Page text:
When NCRA members talk about the benefits of becoming a court reporter, captioner, or legal videographer, one of the top responses is that they can be their own boss. But the business side isn’t something that comes up in most court reporting program curriculums. If you’re interested in becoming more business-savvy, you can take small steps today to position yourself for the future.
Know your worth
Monyeen L. Black, RPR, CRR, owner of MB Reporting, Inc., in San Ramon, Calif.
Knowing your worth is the start. I know what the minimum rate that I want to make for a day of work is. I learned long ago what I thrive on and what types of jobs are just not for me. I have now learned to say no to the jobs that are not of interest to me and what jobs/items were not negotiable. For instance, I choose not to report certain types of cases and have just learned to say no when they are offered to me. This keeps me happy. You must not view your business as a “court reporter” or “freelancer” but instead as a company that needs to be profitable in order to stay in business. You must know what you make on each job. Numbers do not lie.
Angie Starbuck, RDR, CRR, CRC, owner of PRI Court Reporting, Columbus, Ohio
I started learning more about business topics by reading everything I could get my hands on! I have read (and still do!) countless blog articles and books, and I’ve listened to many podcasts. I quickly joined the National Association of Women Business Owners (NAWBO) through our local chapter and have gained access to many more informative webinars and classes. I have also made connections within the court reporting world and have been fortunate to have a few people I can ask business questions of and share information. I met some of my first firm owner friends at the NCRA Firm Owners Conference in Dana Point, Calif. Those relationships and that experience proved to be invaluable to me.
Make connections with others in your business
Lisa A. Knight, FAPR, RDR, CRR, Knight International Court Reporting, Littleton, Colo.
Don’t be afraid to ask people questions and don’t be afraid to talk to people. Talking to people is how you build relationships, not just with your clients but with other professionals. Join your state court reporting association and NCRA and serve on committees. You learn so much through committee connections that you don’t get otherwise. You get to know people and learn about how you can help other people. But the incredible thing is that you get so much back. Don’t be afraid to give back, because you will get so much in return.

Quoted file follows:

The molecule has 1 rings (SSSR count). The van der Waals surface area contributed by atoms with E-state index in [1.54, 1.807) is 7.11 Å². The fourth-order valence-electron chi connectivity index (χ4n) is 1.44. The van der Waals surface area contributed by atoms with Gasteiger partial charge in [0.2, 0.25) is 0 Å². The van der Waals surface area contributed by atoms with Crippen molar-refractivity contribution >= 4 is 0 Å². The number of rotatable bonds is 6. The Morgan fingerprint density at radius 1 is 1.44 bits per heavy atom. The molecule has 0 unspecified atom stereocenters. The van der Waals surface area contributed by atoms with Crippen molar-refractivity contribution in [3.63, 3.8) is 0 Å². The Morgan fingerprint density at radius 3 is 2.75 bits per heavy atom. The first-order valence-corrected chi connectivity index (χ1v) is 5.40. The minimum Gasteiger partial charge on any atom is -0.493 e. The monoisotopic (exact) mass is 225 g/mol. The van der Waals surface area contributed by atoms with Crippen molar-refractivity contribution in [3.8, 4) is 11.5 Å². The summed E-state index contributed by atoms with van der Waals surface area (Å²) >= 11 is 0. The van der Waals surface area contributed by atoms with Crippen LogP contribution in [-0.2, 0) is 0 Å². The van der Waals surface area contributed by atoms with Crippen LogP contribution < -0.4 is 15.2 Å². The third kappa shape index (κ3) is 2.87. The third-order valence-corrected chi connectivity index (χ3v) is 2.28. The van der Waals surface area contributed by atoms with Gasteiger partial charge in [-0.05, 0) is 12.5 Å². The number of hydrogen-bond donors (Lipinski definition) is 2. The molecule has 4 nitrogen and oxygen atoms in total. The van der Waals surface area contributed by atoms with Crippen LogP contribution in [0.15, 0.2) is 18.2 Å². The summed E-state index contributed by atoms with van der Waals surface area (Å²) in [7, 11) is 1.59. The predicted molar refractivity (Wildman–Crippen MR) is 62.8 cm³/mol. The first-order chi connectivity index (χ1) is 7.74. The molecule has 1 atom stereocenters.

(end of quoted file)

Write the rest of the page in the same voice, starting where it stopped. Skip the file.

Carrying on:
Focus on your ideal client
Debbie Bridges Duffy, RPR, Bridges Court Reporting, Chicago, Ill.
Decide who your target market is, and focus on that one ideal client. Don’t waste your time on clients that are high maintenance. Focus on your bottom line and profitable clients. If you are a court reporter, you should try to work for those who share your values and support and encourage you.
No matter where you are in your career, realize that you are building your own brand
Andrea Couch, RDR, CRR, CRC, Associated Reporting & Video, Boise, Idaho
Whether you work for a firm as a freelancer or as an official or a CART provider or captioner, whether you are a subcontractor or employee, whether you aspire to own your own firm one day or not, you are always building your personal brand in everything that you do. Every piece of work that you put your name on builds your brand. Every interaction you have with clients builds your brand. Be mindful of that. Be protective of that. What you make of your career is up to you and you alone. So work hard, get your certifications, never stop learning. Position yourself to be able to go out and do whatever you want to do. Take ownership of your brand and take pride in it. Be fierce in the pursuit of your goals and amazing things will happen.
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